Prince Rupert Gas Transmission Project route map. (TransCanada website)

LNG pipeline for northwest B.C. still active

The 900km Prince Rupert Gas Transmission Project by TransCanada received approvals to expand

Despite the cancellation of the Pacific NorthWest LNG’s project on Lelu Island, the TransCanada Prince Rupert Gas Transmission Project is still alive.

The B.C. Environmental Assessment Office has approved of an amendment to alter the project description to increase its footprint by 53 hectares and increase the number of construction workers by 200 by adding two more work camps and eight additional compressor units.

The approval document is dated Dec. 20, 2017 for a pipeline project that was geared to service Petronas’ liquefied natural gas project before it was cancelled on July 25.

READ MORE: WCC LNG office to close in Rupert

Following Petronas’ announcement to end its project TransCanada stated on its website that it would review the options related to the proposed pipeline project “as we continue to focus on our significant investments in new and existing natural gas infrastructure to meet our customers’ needs.”

The specifics on how the pipeline will be used are still not known. Unfavourable market conditions ended Petronas’ ambition in Prince Rupert as well as other LNG projects in the area. Shell pulled its LNG project on Ridley Island in March, Nexen withdrew from its Digby Island LNG project in September and ExxonMobil-led WCC LNG closed its community office in December. But with this recent provincial amendment it is clear this project is still active.

READ MORE: Provincially approved LNG pipeline project faces legal hurdle

In the amendment document, the environmental assessment office stated they consulted with Lax Kw’alaams Band, Metlakatla First Nation, Gitanyow Hereditary Chiefs, Gitxsan Nation, Kitsumkalum First Nation, Nak’azdli Band, Takla Lake First Nation and Tl’azt’en Nation.

“Lax Kw’alaams Band and Metlakatla First Nation raised questions about the potential impact of the additional camps on local infrastructure and services,” the document states. However, the actual location of the camps are still unknown. TransCanana said it would aim to reduce impacts on local infrastructure.

The 780 kilometres of land based pipeline and 120 kilometres of marine based pipeline would end at Lelu Island, near Port Edward. The project received approvals in January 2017 from the B.C. government after the National Energy Board approved the northeastern pipeline with 45 conditions in April 2015.

READ MORE: Gitxaala sign LNG pipeline benefits agreement

 

shannon.lough@thenorthernview.com 

Like us on Facebook and follow us on Twitter 

Aurora LNGPacific NorthWest LNGPrince Rupert Gas TransmissionTransCanada

Get local stories you won't find anywhere else right to your inbox.
Sign up here

Just Posted

Upper Fraser Valley RCMP re-open community policing offices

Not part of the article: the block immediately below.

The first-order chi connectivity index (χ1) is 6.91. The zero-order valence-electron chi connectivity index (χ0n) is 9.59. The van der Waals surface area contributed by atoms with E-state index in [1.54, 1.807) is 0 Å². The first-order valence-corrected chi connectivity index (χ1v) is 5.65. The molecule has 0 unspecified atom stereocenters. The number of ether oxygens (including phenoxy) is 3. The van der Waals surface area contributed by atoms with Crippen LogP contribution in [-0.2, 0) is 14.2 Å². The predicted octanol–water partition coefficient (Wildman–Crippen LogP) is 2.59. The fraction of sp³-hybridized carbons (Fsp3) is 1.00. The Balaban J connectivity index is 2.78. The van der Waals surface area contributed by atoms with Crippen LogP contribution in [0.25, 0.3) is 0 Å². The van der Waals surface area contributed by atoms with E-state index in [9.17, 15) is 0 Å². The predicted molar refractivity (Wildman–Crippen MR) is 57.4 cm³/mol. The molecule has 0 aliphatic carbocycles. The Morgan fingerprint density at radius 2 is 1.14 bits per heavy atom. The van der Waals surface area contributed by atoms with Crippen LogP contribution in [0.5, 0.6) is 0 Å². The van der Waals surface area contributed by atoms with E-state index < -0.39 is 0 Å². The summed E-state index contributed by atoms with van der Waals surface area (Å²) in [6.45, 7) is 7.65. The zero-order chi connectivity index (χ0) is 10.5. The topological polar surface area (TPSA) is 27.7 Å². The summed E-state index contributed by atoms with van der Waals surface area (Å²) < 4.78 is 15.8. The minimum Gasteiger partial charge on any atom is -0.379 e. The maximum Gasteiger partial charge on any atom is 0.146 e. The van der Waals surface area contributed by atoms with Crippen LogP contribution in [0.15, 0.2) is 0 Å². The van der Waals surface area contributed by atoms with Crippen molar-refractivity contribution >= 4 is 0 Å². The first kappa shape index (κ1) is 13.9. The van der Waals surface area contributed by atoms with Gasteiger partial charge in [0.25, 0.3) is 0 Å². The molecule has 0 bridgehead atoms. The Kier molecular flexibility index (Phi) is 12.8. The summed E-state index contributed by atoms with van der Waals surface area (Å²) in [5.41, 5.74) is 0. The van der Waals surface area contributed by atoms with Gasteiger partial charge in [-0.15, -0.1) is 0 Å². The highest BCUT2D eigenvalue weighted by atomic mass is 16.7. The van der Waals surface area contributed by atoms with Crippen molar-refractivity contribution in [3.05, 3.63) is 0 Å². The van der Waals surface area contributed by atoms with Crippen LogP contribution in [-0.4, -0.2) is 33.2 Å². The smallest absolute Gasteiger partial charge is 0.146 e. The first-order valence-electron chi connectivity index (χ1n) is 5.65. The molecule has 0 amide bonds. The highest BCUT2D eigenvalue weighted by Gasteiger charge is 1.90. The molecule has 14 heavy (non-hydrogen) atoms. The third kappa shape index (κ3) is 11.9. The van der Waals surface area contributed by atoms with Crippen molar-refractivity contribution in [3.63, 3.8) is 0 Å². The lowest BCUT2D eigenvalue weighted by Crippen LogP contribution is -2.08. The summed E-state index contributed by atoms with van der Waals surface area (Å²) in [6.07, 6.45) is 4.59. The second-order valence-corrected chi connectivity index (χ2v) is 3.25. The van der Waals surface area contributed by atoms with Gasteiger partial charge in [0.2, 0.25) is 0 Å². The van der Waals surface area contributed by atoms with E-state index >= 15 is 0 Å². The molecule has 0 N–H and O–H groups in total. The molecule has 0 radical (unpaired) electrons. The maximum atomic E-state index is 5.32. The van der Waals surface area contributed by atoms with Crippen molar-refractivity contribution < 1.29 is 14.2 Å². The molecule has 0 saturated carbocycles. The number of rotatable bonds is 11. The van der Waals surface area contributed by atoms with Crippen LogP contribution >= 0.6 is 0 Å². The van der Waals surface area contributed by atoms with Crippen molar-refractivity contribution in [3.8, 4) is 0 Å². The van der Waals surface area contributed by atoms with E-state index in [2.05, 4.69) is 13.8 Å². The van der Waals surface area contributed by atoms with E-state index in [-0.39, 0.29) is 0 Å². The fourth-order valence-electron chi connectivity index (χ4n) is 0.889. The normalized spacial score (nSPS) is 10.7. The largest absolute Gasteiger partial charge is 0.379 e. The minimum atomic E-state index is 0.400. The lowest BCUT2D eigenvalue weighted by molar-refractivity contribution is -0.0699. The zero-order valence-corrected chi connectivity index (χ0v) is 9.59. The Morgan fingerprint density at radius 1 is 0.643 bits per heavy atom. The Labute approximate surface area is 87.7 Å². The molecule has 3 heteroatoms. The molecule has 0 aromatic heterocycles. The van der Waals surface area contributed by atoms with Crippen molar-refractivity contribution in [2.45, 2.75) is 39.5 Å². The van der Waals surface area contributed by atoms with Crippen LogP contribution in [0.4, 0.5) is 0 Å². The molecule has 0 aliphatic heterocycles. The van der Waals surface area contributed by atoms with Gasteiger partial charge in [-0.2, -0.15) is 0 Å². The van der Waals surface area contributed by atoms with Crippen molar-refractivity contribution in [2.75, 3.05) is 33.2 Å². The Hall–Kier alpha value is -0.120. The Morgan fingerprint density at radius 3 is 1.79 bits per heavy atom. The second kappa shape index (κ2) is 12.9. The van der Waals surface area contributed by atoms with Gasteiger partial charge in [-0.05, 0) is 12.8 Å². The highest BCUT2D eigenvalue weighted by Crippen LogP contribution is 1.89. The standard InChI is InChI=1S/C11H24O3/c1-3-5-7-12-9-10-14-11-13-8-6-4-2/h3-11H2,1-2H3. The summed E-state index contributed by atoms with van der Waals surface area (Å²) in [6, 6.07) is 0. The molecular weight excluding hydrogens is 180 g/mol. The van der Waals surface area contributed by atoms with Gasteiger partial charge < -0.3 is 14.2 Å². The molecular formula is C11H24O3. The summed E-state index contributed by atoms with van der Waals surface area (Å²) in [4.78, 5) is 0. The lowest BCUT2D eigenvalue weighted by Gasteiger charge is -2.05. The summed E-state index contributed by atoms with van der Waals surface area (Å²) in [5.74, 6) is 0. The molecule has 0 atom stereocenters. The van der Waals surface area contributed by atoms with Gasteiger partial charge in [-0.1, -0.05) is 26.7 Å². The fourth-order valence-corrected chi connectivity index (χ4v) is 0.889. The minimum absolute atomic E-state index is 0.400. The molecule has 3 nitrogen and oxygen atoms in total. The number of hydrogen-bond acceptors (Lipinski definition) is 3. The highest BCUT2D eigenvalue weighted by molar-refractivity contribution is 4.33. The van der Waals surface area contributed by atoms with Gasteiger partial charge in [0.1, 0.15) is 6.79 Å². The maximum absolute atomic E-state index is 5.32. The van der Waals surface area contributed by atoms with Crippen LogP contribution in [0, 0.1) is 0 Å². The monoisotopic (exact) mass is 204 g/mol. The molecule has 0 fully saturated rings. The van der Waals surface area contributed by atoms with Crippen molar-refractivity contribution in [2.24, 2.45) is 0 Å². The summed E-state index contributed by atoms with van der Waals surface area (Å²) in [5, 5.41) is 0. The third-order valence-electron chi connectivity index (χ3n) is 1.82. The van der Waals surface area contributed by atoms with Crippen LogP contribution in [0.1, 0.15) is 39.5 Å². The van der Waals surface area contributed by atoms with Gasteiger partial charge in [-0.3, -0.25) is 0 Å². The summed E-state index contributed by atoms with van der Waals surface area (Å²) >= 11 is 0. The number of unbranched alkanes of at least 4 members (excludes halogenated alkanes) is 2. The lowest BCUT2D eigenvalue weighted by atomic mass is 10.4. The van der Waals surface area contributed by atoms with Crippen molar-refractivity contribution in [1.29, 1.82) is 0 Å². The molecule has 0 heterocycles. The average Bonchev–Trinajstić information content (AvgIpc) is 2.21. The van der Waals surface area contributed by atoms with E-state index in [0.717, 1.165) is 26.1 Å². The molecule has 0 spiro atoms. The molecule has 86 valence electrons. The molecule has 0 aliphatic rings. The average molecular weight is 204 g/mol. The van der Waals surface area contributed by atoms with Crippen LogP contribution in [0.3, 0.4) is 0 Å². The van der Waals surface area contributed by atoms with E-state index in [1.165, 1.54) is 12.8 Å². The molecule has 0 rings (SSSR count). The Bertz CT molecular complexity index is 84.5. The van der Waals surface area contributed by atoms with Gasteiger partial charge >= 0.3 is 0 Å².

CPOs have been closed for weeks in response to the COVID-19 pandemic, but re-opened Tuesday

RCMP ask for assistance to find missing Chilliwack man

Raymond Gene Jarvis has been missing since early July

Popkum fire chief urges caution after Saturday rescue from Bridal Veil Falls

11-year-old boy was stable, fire chief Walter Roos said, when delivered to a waiting ambulance

Chilliwack RCMP seeing surge in telephone-based tax scam

Victims are phoned by someone claiming to represent the Canada Revenue Agency, demanding money

Recent surge in COVID-19 cases not unexpected amid Phase Three of reopening: B.C.’s top doc

Keep circles small, wear masks and be aware of symptoms, Dr. Bonnie Henry says

Thousands of dollars of stolen rice traced to Langley warehouse

Police raid seizes $75,000 in ‘commercial scale’ theft case

UPDATE: Mission spray park closed after children suffer swollen eyes, burns

Mission RCMP are investigating incident that injured several children

B.C. NDP changing WorkSafeBC regulations to respond to COVID-19

Employers say reclassifying coronavirus could be ‘ruinous’

Baby raccoon rescued from 10-foot deep drainage pipe on Vancouver Island

‘Its cries were loud, pitiful and heartbreaking,’ Saanich animal control officer says

Statistical flaws led to B.C. wolf cull which didn’t save endangered caribou as estimated

Study finds statistical flaws in an influential 2019 report supporting a wolf cull

Surrey’s first Ethics Commissioner brings ‘objectivity’ to the job

Vancouver lawyer Reece Harding is Surrey’s first Ethics Commissioner, also a first for B.C.

Windows broken, racist graffiti left on Okanagan home

Family says nothing like this has happened since they moved to Summerland in 1980s

19 times on 19th birthday: Langley teen goes from crutches to conquering Abby Grind

Kaden Van Buren started at midnight on Saturday. By 3 p.m. he had completed the trek 19 times.

Most Read